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Harvard is piloting a new teaching fellow training focused on diversity, inclusion, and belonging in two Computer Science courses this fall.
The Derek Bok Center for Teaching and Learning; the School of Engineering and Applied Sciences’s Committee on Diversity, Inclusion, and Belonging; and the Computer Science department created the training. It has debuted in Computer Science 121: “Introduction to Theoretical Computer Science” and Computer Science 61: “Systems Programming and Machine Organization.”
The training is composed of two parts, according to Nari G. Johnson ’21, a member of the Harvard Women in Computer Science Advocacy Council and organizer of the program. An asynchronous component on Canvas invites participants to read about diversity, inclusion, and belonging at SEAS. A second component include live discussions, role playing, and personal reflections.
CS 121 teaching fellows and instructors completed their live synchronous training last week in a session led by SEAS Assistant Director of Diversity, Inclusion, and Belonging Veronica D. Santana and Bok Center Assistant Director of Equity and Inclusion Noelle R. Lopez. The session saw full attendance from the course teaching staff, according to Santana.
Santana and Lopez said they enjoyed working through various scenarios with the CS 121 teaching staff in breakout rooms.
“My favorite one is where a TF or CA is with a student, and the student is just being very quiet. They’ve shown up to the office hour, it’s going on through Zoom,” Santana said. “The person who bravely volunteered to be the CA is just hearing silence from the student who has arrived at their office hour and having to take the lead and, very warmly but still directly and clearly, say, ‘Okay, so what part of the problem are you having an issue with?’”
Another scenario participants grappled with in the program’s asynchronous component involved an undergraduate course assistant receiving text messages late at night from friends in their course asking for help with an assignment.
“I just really liked that scenario because I think it helps surface some of the complex dynamics around friend dynamics and how there can be inequity in community or in exposure to different resources in CS,” Lopez said. “It also invites questions around, as a CA, where do you draw boundaries around what you believe to be fair interactions?”
Santana and Lopez said they have received positive feedback about the program’s asynchronous component and are in the process of gathering feedback from the CS 121 live session, which they will use to tailor the upcoming CS 61 synchronous session and other future trainings as the inaugural program continues to grow. They are considering the possibility of adding a third Computer Science course to the program this semester and running another pilot next spring.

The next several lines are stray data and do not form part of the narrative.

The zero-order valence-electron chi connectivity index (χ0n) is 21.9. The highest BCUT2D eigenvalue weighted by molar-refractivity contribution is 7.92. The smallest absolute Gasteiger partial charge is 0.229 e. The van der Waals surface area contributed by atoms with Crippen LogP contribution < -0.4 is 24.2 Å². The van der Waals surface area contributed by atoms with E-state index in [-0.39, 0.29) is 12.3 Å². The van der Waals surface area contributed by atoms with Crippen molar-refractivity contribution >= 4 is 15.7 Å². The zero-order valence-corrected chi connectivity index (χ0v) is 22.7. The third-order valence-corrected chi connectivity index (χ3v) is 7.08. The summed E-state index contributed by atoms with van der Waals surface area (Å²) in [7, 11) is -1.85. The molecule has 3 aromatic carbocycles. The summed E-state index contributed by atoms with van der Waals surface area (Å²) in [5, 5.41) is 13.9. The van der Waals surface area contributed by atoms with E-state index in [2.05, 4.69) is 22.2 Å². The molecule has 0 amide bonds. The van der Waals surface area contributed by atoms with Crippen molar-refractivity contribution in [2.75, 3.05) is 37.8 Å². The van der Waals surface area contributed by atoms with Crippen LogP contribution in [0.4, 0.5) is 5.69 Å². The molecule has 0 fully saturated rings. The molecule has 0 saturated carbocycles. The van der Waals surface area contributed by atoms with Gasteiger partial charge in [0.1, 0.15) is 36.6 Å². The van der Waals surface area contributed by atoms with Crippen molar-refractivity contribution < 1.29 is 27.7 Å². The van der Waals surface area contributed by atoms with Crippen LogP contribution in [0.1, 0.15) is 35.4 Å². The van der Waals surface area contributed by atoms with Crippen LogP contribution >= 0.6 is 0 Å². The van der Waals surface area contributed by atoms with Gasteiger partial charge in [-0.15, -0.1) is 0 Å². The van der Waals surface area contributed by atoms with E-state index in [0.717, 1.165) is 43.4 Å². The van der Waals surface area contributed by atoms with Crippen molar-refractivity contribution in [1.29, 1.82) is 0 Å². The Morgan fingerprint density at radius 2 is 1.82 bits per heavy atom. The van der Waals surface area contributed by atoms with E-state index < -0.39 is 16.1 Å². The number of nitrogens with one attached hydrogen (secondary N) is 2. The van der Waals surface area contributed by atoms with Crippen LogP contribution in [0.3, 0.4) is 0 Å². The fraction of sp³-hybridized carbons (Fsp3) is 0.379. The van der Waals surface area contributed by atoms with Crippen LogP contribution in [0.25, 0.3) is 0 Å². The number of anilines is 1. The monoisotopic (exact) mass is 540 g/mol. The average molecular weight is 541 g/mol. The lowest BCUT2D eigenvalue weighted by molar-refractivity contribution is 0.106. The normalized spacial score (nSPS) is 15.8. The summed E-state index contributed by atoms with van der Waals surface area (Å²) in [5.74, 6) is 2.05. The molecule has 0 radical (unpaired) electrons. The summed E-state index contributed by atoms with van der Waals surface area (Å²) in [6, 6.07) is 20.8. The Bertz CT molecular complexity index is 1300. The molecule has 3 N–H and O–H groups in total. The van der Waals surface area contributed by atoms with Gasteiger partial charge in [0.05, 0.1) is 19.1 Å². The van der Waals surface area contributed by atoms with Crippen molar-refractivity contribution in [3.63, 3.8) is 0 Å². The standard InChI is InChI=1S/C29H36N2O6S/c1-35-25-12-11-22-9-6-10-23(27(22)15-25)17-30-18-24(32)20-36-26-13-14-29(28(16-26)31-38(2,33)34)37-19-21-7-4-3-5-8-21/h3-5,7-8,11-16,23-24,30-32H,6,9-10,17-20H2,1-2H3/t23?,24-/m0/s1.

Johnson and Daniela R. Shuman ’23, another member of the Harvard Women in Computer Science Advocacy Council, spearheaded the TF training initiative by submitting a proposal to the Computer Science Diversity Committee last summer. Their submission provided evidence in support of incorporating questions of privilege, diversity, and power into TF training, according to Johnson.
“The proposal outlined why we, as students, believed that inclusive teaching training was necessary in our department, citing evidence such as Q-scores or previous WiCS Advocacy Surveys,” Johnson wrote in an email. “This proposal was a jumping-off point for this year’s training, as the training’s curriculum was informed by the research and goals articulated in the proposal.”
Johnson added that she believes diversity and inclusion training is particularly important in the Computer Science department because a large proportion of teaching fellows and course assistants are undergraduates.
Shuman wrote in an email that her vision for the initiative involves scaling it to the entire Computer Science department — and potentially the entirety of SEAS.
“Every TF should have access to resources to make their teaching space as inclusive as possible, and we believe this is an effective way to do so,” Shuman wrote.
SEAS Undergraduate Program Coordinator Beth A. Musser, who helped connect the student organizers with the Bok Center and provided feedback during the program’s formation, said she hopes the pilot will ultimately make Computer Science a more welcoming concentration.
“I want students to know that anyone can concentrate in CS. I don’t want an offhand statement that a TF makes to ruin that for someone,” Musser said.
—Staff writer Brie K. Buchanan can be reached at firstname.lastname@example.org.
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